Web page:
As of today, Texans who buy items from Amazon will pay sales tax on those products.
A lot of online shoppers, not only in the Lone Star State but also the five other states -- Kansas, Kentucky, New York, North Dakota and Washington -- where Amazon collects sales taxes are not happy.
"The negativity that arises from the fact that they know that the price is higher than what they could've paid or would've paid in the past can be negative enough, can be intense enough for them to actually not want to shop online," Raj Raghunathan of the University of Texas' McCombs School of Business told KUT-FM.
The fact is, however, that all those previous purchases where Amazon and other remote sellers didn't collect taxes, technically were already taxed.
Texas, 44 other states and Washington, D.C., have use taxes in addition to their general sales taxes. And that tally is this week's By the Numbers figure.
Understanding use taxes: Use taxes are the same rate as the states' sales taxes. They were created to minimize unfair competition between sales made in-state and those made out-of-state. Now you know the origin of the online vs. brick-and-mortar sales tax argument.
As the name indicates, the tax is based on use of the product in your home state although you bought it in another jurisdiction.
The most common instances where use taxes apply are online or catalog purchases on which you don't pay sales tax. But the laws apply to all buying situations, such as popping over a state line to pick up a product that's on sale or to take advantage of a sales tax holiday held in about a dozen or so states each year.
Regardless of how you obtained it, if you live in a state with a sales and use tax, you are supposed to remit the use tax on your out-of-state purchases to your state tax collector.
The use tax is due even if you physically bought the item in another state and paid sales tax in that selling state. Your state tax office is due its percentage for your use of the item where you live. In these cases, however, many states give you credit for the sales tax you paid elsewhere.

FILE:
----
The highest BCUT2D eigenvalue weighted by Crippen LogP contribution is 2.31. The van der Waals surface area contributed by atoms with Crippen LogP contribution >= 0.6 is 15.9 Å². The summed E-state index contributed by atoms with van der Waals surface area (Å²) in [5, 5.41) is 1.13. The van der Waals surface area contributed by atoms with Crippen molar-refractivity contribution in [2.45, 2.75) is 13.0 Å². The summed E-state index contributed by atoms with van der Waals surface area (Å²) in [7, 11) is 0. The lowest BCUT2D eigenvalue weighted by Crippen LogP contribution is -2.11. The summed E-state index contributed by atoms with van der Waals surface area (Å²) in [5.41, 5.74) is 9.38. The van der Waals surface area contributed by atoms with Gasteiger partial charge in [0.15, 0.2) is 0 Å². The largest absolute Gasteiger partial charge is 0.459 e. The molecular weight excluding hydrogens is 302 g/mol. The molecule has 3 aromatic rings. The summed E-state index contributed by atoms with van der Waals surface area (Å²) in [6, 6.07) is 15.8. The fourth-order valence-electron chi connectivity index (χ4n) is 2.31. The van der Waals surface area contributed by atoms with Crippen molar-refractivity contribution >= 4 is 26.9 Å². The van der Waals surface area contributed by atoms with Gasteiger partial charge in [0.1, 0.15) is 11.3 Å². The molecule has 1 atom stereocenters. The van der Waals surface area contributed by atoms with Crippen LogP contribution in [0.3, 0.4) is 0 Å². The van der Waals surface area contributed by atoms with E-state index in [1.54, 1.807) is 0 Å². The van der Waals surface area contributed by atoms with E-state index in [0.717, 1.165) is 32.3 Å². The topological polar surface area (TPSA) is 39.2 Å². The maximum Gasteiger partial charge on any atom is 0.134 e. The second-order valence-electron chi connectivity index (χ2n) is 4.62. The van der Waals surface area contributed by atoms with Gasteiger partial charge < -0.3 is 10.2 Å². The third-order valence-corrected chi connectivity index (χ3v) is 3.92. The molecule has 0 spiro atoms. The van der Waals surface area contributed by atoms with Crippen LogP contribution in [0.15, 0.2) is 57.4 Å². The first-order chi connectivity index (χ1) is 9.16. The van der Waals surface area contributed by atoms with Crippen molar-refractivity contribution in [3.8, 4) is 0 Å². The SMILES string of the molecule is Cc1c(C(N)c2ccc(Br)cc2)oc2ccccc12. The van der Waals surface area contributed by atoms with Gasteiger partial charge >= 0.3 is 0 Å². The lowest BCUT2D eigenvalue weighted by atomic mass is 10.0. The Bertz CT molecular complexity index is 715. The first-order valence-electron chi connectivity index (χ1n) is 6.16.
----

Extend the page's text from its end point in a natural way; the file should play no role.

Several states also have a line on their personal income tax returns for use tax payments.
Collection complications: The reality of use taxes, though, is that they're actually useless taxes.
A University of Tennessee study estimates state and local governments nationwide will lose at least $11.4 billion in potential use tax revenues from e-commerce sales for tax year 2012. When factoring in catalog, phone and all other untaxed transactions made across state lines, the total uncollected sales tax balloons to nearly $24 billion.
Why so much missing money?
Most people don't know about them. So states have ramped up education efforts in recent years to make sure their residents know about use taxes. Oklahoma and Indiana officials, for example, launched use tax outreach efforts in connection with Cyber Monday sales.
Know, but don't care: But even after learning of use taxes, most folks ignore them.
It's a particularly difficult tax to collect in states like Texas that have no personal income tax. Since we Lone Star State residents don't fill out an annual state tax return, we aren't reminded at least once a year of our Texas use tax obligation, which we're supposed to meet by filing Form 01-156.
That's why Texas tax officials decided to take the path of least tax resistance.
They went after an online retail giant for sales tax money that all of us consuming Texans should be paying. The long-range goal is that all other remote sellers will follow Amazon and begin collecting sales taxes from me and my online buying brethren.
Frankly, the seller focus is much easier than continuing to bug millions of Texans about a tax that very, very few will ever pay.
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